This is a Guest Article by Chone Hot Sauce:
Thank you to Paul Bridgeman of Chone Hot Sauce for writing this article about how he makes his specialty hot sauces. I met Paul and his son at a farmer’s market in Southern California. Being a lover of hot sauce, Paul and I got along. I even provided him with Aji Amarillo seeds that he grew and incorporated into one of his amazing hot sauces. I love all his hot sauces! Whether you’re in the mood for something mild or face melting, they will have an exquisite flavor of hot sauce for you.
Chone Hot Sauce Intro:
Having grown up in a family of British gardeners, I acquired a passion for gardening at an early age. When my wife and I moved into our first house in 1997 it seemed natural that we would start to plant. We set up a little vegetable patch, and started growing peppers. Like most hobby gardening enthusiasts we planted way too many pepper plants, and by the end of the season had so many pepper pods we didn’t know what to do with them. Not wanting things to go to waste we decided to preserve the peppers using drying, pickling and making hot sauce. We started with a very simple hot sauce recipe, and have used that same recipe as a base for all our sauces ever since… four unique hot chili pepper varieties, and the perfect blend of onion and garlic.
Having a simple recipe allows you the flexibility for changing up the base with other varieties of the same type of ingredient. You can swap out vinegar flavors, change the type of onion or garlic, and also more importantly, select different varieties of peppers to create very unique sauces.
Peppers are at the heart of everything we do! We have been cultivating the Chone Pepper since 1997 when my Brother scored some pods from a food truck on a late night taco run in the San Gabriel Valley. Use the peppers you are growing in your garden in different combinations. Don’t be afraid to experiment! Use green (not fully ripe) peppers to make a salsa verde, use Jamaican peppers to make a Caribbean inspired sauce, or use super hots to make a face melter. To the base you can also add fruits, other vegetables, and spices and herbs. Following are the fundamentals for a great sauce. Feel free to change it up as much as you want.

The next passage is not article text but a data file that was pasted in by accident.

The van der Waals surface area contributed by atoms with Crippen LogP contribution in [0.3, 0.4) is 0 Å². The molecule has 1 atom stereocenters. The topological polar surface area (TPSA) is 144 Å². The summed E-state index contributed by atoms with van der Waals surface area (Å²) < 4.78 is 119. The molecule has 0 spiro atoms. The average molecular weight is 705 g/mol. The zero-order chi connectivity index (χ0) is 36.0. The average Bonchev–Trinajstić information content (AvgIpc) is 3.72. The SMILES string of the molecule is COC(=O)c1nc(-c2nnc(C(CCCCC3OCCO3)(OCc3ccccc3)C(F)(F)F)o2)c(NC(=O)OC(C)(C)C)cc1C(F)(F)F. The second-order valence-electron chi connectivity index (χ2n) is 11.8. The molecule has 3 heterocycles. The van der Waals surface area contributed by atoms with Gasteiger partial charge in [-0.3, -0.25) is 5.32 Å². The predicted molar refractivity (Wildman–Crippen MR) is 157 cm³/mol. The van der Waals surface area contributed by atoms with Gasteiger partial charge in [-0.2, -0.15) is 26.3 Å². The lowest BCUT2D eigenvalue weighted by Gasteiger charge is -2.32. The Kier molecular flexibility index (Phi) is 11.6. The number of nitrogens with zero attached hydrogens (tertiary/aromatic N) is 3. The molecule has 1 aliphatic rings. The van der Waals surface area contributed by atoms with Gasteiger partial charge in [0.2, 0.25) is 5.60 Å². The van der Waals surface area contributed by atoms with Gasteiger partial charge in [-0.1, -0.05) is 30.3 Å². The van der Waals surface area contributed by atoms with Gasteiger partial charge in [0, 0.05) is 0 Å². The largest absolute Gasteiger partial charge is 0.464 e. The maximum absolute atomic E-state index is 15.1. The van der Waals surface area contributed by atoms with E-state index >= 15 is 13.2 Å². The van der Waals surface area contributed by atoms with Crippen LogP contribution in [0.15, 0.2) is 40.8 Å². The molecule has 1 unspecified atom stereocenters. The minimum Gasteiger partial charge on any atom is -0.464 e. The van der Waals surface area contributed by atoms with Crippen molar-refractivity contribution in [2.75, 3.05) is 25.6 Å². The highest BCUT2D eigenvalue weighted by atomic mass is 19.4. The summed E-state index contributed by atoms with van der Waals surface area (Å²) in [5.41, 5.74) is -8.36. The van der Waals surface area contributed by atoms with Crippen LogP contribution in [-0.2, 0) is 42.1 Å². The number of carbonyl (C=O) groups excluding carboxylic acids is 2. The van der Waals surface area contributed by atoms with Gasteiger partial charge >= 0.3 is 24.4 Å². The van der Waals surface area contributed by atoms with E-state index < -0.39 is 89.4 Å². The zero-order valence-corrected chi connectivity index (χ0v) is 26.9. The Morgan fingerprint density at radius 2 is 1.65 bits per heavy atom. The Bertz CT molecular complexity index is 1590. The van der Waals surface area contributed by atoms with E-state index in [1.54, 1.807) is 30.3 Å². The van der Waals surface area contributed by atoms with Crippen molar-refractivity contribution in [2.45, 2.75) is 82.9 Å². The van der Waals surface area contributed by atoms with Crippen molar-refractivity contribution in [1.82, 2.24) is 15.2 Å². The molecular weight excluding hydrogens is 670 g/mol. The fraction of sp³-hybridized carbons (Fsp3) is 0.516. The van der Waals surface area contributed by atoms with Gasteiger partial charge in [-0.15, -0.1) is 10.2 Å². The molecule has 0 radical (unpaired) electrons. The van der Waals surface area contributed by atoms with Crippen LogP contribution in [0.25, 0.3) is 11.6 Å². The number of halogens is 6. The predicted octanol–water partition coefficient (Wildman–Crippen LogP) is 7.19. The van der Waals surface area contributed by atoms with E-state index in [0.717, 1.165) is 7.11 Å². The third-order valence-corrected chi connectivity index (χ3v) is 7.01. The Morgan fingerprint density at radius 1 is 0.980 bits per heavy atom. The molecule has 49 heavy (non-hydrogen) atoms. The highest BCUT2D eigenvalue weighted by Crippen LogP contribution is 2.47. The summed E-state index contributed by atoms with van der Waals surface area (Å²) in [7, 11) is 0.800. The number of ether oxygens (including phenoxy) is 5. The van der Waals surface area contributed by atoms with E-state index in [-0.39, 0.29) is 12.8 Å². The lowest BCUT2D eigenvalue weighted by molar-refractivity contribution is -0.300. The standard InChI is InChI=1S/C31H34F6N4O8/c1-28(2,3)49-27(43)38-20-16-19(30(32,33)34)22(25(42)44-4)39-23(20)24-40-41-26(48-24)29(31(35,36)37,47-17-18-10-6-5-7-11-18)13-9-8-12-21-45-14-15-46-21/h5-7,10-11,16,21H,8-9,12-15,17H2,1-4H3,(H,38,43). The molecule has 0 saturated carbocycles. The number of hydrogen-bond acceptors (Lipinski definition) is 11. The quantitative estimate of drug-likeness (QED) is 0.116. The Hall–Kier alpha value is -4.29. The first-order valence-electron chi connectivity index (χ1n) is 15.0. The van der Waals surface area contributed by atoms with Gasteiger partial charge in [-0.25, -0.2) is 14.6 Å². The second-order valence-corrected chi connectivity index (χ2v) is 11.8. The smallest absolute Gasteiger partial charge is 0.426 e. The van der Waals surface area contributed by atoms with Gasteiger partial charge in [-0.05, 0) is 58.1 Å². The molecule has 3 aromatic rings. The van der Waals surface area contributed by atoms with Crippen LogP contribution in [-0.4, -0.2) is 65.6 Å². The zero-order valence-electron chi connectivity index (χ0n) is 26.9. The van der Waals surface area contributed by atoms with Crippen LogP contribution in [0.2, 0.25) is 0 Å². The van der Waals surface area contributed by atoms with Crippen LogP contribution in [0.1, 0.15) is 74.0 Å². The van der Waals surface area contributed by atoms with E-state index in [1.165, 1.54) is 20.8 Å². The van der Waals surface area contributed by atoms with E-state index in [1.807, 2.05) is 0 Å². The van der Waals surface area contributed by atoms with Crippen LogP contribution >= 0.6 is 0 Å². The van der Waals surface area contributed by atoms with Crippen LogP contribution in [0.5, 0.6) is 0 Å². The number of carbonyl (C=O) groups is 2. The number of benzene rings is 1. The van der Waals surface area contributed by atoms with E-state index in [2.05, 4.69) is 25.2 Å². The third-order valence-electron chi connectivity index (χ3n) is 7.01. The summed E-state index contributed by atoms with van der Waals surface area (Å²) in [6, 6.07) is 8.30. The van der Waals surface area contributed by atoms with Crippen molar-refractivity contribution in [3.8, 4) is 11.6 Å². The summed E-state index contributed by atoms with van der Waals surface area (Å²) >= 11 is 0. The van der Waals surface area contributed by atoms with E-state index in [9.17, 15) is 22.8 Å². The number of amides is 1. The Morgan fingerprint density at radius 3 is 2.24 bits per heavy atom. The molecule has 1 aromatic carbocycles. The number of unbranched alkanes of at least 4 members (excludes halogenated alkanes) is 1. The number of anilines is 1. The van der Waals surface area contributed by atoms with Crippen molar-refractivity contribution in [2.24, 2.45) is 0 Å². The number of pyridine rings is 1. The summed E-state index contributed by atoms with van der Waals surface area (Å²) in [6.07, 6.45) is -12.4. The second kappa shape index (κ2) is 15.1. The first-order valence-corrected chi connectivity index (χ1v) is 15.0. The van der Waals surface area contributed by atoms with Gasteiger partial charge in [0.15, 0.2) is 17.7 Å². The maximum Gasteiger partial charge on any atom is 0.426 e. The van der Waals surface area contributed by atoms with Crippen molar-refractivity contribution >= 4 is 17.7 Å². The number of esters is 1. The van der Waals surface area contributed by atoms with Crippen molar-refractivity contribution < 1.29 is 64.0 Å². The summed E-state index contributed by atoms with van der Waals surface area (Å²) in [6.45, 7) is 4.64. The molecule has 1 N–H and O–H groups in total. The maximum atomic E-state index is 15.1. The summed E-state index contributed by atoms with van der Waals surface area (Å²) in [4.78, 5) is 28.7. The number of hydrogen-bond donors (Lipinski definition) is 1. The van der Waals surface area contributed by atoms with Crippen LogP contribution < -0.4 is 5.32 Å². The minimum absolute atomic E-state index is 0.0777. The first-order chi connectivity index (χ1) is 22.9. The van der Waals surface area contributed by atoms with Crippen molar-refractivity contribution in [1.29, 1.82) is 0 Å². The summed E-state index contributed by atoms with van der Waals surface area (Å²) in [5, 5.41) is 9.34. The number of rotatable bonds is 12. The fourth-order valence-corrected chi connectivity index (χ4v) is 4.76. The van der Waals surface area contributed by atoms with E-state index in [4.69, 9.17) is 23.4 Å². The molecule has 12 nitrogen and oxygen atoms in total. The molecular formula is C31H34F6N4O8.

Chone Hot Sauce Ingredients:
The following directions make ~5 cups (40 ounces) of hot sauce
- 1/2 cups of garlic cloves
- 1 cup of onions, quartered
- 1 cup of fresh home grown Chile peppers
- 2.5 cups of vinegar
- Black pepper
Chone Hot Sauce Recipe:
- Cut onions in quarters, put in a blender add vinegar until the onions are covered, blend until smooth and add to a big stove pot
- Add peeled garlic cloves to the blender, cover with vinegar and blend until smooth, add to the pot
- Add your chile peppers to the blender, cover with vinegar, and blend until smooth, add to the pot
- Add salt and black pepper to taste to the pot
- Bring all ingredients in the pot to a boil, and then simmer covered for 30 minutes
- Add more vinegar to bring the sauce to your desired viscosity
- Bring to a boil again, and remove from heat
- Carefully fill while hot into glass bottles or jars, and cap immediately
Pair your new handcrafted sauce with your favorite food and enjoy! The possibilities are endless!
Let’s Grow Together!